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350. Perspectives on Second Language Learning and Second Language Instruction. Ling. 210 or 211. (3). (Excl).

The purpose of this course is to explore past and current directions in both theoretical and practical aspects of second/foreign language learning and teaching. The course will examine a number of language learning/teaching paradigms and focus on the changing forms and functions of methodology, technique and approach as the emphasis of language pedagogy has shifted from teacher directed, drill and pattern practice to learner focused, task based instruction. Students will have an opportunity to reflect upon and analyze their own language learning experiences and begin to critique and understand the instructional needs of varying language learning populations. (Morley)
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385. Experiential Practice. Permission of instructor. (1-6). (Excl). (EXPERIENTIAL). May be repeated for credit. Offered mandatory credit/no credit.

Students will participate in (and, if necessary, be trained for) a service project, through the Program in Linguistics and/or the English Language Institute. Though projects will vary from term to term, they may usually be expected to involve either one-on-one tutoring (in literacy, English as a Second Language, or linguistics, for instance) or formal teaching outside the University, or some mix of these. The course is designed for linguistics concentrators, and good academic preparation in core linguistic concepts is assumed. Each project will have a faculty supervisor, whom students should contact for specific information, and to determine eligibility and any special requirements. Projects may extend over several terms.
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395. Individual Research. Permission of instructor. (1-4). (Excl). (INDEPENDENT). May be repeated for a total of 6 credits.

Adequately prepared students can pursue individual research with a member of the faculty. Individual students should consult with faculty about ongoing projects in which they can participate. Reading and reports appropriate to the individual topic are required. A paper situating the research in the literature and describing the project and the student's role in it will normally be required.
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409/Anthro. 472. Language and Culture. (3). (HU).

See Anthropology 472. (Lemon)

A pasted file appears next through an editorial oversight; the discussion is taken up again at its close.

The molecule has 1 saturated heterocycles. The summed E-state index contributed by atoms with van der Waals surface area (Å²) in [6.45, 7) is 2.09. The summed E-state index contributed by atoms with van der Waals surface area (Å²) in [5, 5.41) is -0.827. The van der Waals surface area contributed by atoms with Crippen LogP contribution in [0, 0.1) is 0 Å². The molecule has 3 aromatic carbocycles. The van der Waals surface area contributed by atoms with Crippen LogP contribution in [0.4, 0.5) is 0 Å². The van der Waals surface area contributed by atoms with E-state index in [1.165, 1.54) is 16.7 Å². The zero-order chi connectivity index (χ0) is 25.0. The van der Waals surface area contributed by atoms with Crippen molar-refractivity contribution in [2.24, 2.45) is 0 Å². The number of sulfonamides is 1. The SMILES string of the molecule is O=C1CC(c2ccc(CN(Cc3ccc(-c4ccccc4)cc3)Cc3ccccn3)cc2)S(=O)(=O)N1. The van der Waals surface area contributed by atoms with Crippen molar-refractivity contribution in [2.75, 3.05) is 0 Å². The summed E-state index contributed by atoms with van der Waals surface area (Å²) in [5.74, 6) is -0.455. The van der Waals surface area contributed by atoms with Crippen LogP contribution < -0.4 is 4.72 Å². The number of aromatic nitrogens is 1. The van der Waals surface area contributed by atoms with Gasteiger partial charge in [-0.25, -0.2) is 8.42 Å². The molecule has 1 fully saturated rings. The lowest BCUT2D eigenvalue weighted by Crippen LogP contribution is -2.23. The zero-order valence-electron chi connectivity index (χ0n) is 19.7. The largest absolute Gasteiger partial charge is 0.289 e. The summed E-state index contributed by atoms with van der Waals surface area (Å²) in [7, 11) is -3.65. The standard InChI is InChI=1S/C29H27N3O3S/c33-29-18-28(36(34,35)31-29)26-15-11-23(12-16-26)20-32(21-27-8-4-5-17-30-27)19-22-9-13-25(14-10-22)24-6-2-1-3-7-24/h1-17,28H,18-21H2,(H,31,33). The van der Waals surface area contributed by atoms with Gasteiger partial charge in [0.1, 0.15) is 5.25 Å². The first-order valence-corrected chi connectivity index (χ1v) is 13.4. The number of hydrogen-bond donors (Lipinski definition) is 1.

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410/Anthro. 474. Language and Discrimination: Language as Social Statement. (3). (SS).

In this course we examine the interplay between language and ideological processes which function below the level of consciousness. We are concerned with the suppression of linguistic variation; that is, with the development of a standard language ideology, which is understood to be a bias toward an abstracted, idealized, (but ultimately unattainable) homogeneous spoken language, modeled on variants favored by the white, middle American mainstream. This ideology is one of many social practices on which people depend without close analysis of underlying assumptions. In this class, we will look into those assumptions linguistic and social. We will examine the way in which these behaviors are institutionalized by the media, the entertainment industry, school systems, business community and the judicial system, all of which promote standard language ideology and underwrite assimilatory and often discriminatory practices, the goal of which is to suppress perfectly functional language variation intimately linked to homeland, race, and ethnicity. We will look at issues of language choice and accent as legal issues in the courts. This course should be of interest to those concerned with non-mainstream language varieties as a cultural resource and asset, historical heritage and potential complication in supra-cultural communication. An introductory linguistics course would be helpful but is not essential. (Milroy)
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412. Phonetics. Ling. 313. (4). (Excl).

This is an introduction to phonetics (the study of the nature of speech sounds). The course will focus on (1) the description of speech sounds in terms of their articulatory, acoustic, and perceptual characteristics and (2) the production and translation of sounds that occur in languages of the world. Class meetings will comprise lectures on articulation, acoustics or perception and drills in producing and transcribing particular classes of speech sounds. Weekly labs will include computer analysis of speech. Course grades will be based on transcriptions, lab assignments, midterm and final exams (and a language project for graduate students). No prerequisites, but an introductory linguistics course is strongly recommended. (Beddor)
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415. Generative Syntax. (3). (Excl).